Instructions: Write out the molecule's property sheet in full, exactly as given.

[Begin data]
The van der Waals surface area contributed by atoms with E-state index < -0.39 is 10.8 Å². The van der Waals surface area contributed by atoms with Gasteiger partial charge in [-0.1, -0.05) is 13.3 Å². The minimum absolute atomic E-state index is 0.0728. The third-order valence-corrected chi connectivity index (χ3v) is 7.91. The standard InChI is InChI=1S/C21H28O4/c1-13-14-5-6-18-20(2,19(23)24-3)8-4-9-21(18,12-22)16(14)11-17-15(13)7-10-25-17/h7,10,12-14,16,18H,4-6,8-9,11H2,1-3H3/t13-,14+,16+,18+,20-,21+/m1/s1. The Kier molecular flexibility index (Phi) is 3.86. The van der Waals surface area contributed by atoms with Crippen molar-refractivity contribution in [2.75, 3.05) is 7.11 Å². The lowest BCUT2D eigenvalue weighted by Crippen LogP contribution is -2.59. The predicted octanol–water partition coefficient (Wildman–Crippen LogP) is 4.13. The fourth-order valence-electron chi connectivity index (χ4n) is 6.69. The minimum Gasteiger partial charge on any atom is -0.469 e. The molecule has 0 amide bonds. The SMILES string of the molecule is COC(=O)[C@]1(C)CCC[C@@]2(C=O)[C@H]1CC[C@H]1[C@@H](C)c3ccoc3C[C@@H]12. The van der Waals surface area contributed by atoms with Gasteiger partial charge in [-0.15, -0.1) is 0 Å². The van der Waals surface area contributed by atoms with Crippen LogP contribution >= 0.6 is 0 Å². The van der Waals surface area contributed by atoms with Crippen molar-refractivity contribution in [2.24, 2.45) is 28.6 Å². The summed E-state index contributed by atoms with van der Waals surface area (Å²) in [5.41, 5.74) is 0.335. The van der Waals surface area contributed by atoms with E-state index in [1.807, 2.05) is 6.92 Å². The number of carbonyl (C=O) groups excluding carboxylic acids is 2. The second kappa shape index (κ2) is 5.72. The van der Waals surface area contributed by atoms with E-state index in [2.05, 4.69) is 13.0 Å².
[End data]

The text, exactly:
The van der Waals surface area contributed by atoms with E-state index < -0.39 is 10.8 Å². The van der Waals surface area contributed by atoms with Gasteiger partial charge in [-0.1, -0.05) is 13.3 Å². The minimum absolute atomic E-state index is 0.0728. The third-order valence-corrected chi connectivity index (χ3v) is 7.91. The standard InChI is InChI=1S/C21H28O4/c1-13-14-5-6-18-20(2,19(23)24-3)8-4-9-21(18,12-22)16(14)11-17-15(13)7-10-25-17/h7,10,12-14,16,18H,4-6,8-9,11H2,1-3H3/t13-,14+,16+,18+,20-,21+/m1/s1. The Kier molecular flexibility index (Phi) is 3.86. The van der Waals surface area contributed by atoms with Crippen molar-refractivity contribution in [2.75, 3.05) is 7.11 Å². The lowest BCUT2D eigenvalue weighted by Crippen LogP contribution is -2.59. The predicted octanol–water partition coefficient (Wildman–Crippen LogP) is 4.13. The fourth-order valence-electron chi connectivity index (χ4n) is 6.69. The minimum Gasteiger partial charge on any atom is -0.469 e. The molecule has 0 amide bonds. The SMILES string of the molecule is COC(=O)[C@]1(C)CCC[C@@]2(C=O)[C@H]1CC[C@H]1[C@@H](C)c3ccoc3C[C@@H]12. The van der Waals surface area contributed by atoms with Gasteiger partial charge in [-0.15, -0.1) is 0 Å². The van der Waals surface area contributed by atoms with Crippen LogP contribution >= 0.6 is 0 Å². The van der Waals surface area contributed by atoms with Crippen molar-refractivity contribution in [2.24, 2.45) is 28.6 Å². The summed E-state index contributed by atoms with van der Waals surface area (Å²) in [5.41, 5.74) is 0.335. The van der Waals surface area contributed by atoms with E-state index in [1.807, 2.05) is 6.92 Å². The number of carbonyl (C=O) groups excluding carboxylic acids is 2. The second kappa shape index (κ2) is 5.72. The van der Waals surface area contributed by atoms with E-state index in [2.05, 4.69) is 13.0 Å².